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I have a friend in Malaysia who sent this to me. Her name is Soo Choo. She’s Chinese, inching over 4 feet tall, and works with the poor like a 20 year idealist, though she is a 50 year old who serves from her deepest core. Soo Choo really cares about people, all people. And I am glad to be one of those on her list today.
A Blessing for One Who is Exhausted
When the rhythm of the heart becomes hectic,
Time takes on the strain until it breaks;
Then all the unattended stress falls in
On the mind like an endless, increasing weight,
The light in the mind becomes dim.
Things you could take in your stride before
Now become laborsome events of will.
Weariness invades your spirit.
Gravity begins falling inside you,
Dragging down every bone.
The tide you never valued has gone out.
And you are marooned on unsure ground.
Something within you has closed down;
And you cannot push yourself back to life.
You have been forced to enter empty time.
The desire that drove you has relinquished.
There is nothing else to do now but rest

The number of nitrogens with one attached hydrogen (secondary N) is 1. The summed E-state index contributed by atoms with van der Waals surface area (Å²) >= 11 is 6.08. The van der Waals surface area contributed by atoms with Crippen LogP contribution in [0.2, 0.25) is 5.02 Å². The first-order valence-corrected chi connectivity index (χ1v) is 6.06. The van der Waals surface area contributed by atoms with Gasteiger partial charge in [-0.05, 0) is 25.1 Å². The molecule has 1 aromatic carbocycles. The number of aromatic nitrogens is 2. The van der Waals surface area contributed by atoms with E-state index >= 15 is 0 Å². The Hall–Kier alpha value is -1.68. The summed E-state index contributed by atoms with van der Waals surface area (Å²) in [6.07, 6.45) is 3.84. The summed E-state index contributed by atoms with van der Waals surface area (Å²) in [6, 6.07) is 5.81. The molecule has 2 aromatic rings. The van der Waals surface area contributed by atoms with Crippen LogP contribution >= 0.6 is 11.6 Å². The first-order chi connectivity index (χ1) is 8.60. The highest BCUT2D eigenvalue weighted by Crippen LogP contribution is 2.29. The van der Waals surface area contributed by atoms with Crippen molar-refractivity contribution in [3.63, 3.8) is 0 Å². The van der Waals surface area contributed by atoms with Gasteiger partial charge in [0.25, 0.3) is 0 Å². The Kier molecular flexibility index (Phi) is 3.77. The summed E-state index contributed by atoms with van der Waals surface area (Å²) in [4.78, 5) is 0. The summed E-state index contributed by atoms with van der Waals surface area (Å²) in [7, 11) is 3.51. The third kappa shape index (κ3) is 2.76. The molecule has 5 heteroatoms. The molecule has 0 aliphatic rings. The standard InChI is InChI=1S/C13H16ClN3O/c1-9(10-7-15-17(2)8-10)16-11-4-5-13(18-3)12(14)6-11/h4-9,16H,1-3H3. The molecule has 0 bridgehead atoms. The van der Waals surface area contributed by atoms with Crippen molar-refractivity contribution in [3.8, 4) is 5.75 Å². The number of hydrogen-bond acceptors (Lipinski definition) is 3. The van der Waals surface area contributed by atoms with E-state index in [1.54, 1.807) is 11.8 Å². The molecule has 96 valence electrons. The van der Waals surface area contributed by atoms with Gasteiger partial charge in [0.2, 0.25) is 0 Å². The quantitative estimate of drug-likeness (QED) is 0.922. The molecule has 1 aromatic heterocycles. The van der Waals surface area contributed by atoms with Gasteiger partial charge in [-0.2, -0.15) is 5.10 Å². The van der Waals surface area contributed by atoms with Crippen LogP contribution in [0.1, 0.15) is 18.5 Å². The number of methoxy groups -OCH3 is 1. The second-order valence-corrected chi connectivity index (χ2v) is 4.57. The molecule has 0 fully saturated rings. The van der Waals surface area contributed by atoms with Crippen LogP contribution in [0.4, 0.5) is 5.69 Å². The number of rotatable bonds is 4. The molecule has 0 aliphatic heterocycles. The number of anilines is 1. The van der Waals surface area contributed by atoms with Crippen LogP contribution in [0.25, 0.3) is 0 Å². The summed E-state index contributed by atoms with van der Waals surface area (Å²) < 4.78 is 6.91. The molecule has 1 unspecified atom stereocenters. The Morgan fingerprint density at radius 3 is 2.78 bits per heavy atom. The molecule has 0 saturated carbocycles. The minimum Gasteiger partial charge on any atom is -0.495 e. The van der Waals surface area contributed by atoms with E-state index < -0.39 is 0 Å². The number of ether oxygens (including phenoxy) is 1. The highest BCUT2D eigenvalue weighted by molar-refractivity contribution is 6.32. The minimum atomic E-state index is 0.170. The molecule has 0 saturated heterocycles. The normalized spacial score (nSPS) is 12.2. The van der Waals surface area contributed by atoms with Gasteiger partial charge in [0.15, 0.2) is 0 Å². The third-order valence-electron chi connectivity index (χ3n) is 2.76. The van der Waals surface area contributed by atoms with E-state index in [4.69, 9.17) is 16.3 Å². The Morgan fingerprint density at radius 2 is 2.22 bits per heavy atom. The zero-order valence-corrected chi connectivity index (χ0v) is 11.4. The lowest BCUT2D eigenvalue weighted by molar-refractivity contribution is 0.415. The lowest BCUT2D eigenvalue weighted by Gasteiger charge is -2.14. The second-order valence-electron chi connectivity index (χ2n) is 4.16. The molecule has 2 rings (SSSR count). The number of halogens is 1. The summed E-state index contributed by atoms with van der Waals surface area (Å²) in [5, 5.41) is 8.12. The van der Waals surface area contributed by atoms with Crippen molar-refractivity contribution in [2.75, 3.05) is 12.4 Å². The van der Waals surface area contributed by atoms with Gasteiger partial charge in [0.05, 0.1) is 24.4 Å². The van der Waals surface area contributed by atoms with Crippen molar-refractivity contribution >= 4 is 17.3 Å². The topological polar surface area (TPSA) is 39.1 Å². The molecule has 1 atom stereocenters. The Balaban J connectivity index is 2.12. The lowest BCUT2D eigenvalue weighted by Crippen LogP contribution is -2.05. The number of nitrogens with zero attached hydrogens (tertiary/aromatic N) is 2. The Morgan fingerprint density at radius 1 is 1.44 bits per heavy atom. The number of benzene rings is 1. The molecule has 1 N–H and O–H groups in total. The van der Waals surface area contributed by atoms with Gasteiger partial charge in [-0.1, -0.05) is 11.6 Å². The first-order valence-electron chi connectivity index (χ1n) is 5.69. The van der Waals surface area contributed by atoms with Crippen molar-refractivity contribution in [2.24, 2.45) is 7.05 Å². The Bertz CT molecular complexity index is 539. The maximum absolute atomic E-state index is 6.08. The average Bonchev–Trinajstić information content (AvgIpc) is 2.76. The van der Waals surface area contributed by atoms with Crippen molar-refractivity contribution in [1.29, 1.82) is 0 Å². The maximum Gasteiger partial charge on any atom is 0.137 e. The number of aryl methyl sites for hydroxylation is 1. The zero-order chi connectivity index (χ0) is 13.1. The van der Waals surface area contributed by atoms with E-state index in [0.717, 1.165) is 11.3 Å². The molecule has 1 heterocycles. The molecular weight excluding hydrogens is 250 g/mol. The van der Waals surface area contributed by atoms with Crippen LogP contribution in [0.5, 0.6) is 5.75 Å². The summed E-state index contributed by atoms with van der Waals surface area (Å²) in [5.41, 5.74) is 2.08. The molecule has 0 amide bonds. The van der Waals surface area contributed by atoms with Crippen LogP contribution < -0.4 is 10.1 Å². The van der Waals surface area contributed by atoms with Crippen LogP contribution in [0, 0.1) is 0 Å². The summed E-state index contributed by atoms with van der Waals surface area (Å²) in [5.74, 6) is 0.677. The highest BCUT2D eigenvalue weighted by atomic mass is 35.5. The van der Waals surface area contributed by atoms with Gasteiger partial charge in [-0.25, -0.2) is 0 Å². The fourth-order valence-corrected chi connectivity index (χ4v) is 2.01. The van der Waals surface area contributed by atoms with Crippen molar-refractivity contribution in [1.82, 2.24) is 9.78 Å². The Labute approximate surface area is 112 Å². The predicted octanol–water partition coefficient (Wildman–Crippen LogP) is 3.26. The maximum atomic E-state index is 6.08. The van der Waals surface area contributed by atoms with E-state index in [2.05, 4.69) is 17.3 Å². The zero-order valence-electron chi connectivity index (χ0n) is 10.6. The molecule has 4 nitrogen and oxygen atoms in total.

And patiently learn to receive the self
You have forsaken for the race of days.
At first your thinking will darken
And sadness take over like listless weather.
The flow of unwept tears will frighten you.
You have traveled too fast over false ground;
Now your soul has come to take you back.
Take refuge in your senses, open up
To all the small miracles you rushed through.
Become inclined to watch the way of rain
When it falls slow and free.
Imitate the habit of twilight,
Taking time to open the well of color
That fostered the brightness of day.
Draw alongside the silence of stone
Until its calmness can claim you.
Be excessively gentle with yourself.
Stay clear of those vexed in spirit.
Learn to linger around someone of ease
Who feels they have all the time in the world.
Gradually, you will return to yourself,
Having learned a new respect for your heart
And the joy that dwells far within slow time.
–John O’Donohue, from “Blessings”
The Rohingya people are experts in stoicism. Showing emotional vulnerability isn’t something that happens in their culture.
So you can imagine how hard it was to see a grown Rohingya man weeping openly.
Tears ran down his face as he begged for food. He couldn’t speak English, but with a few gestures he showed us he had four small children – all starving. (I have a picture of this man while he was crying and pleading with our team. Send me an email and I’ll send it to you if you want to see what he looked like. It felt like it would be a betrayal of something sacred to post it on social media)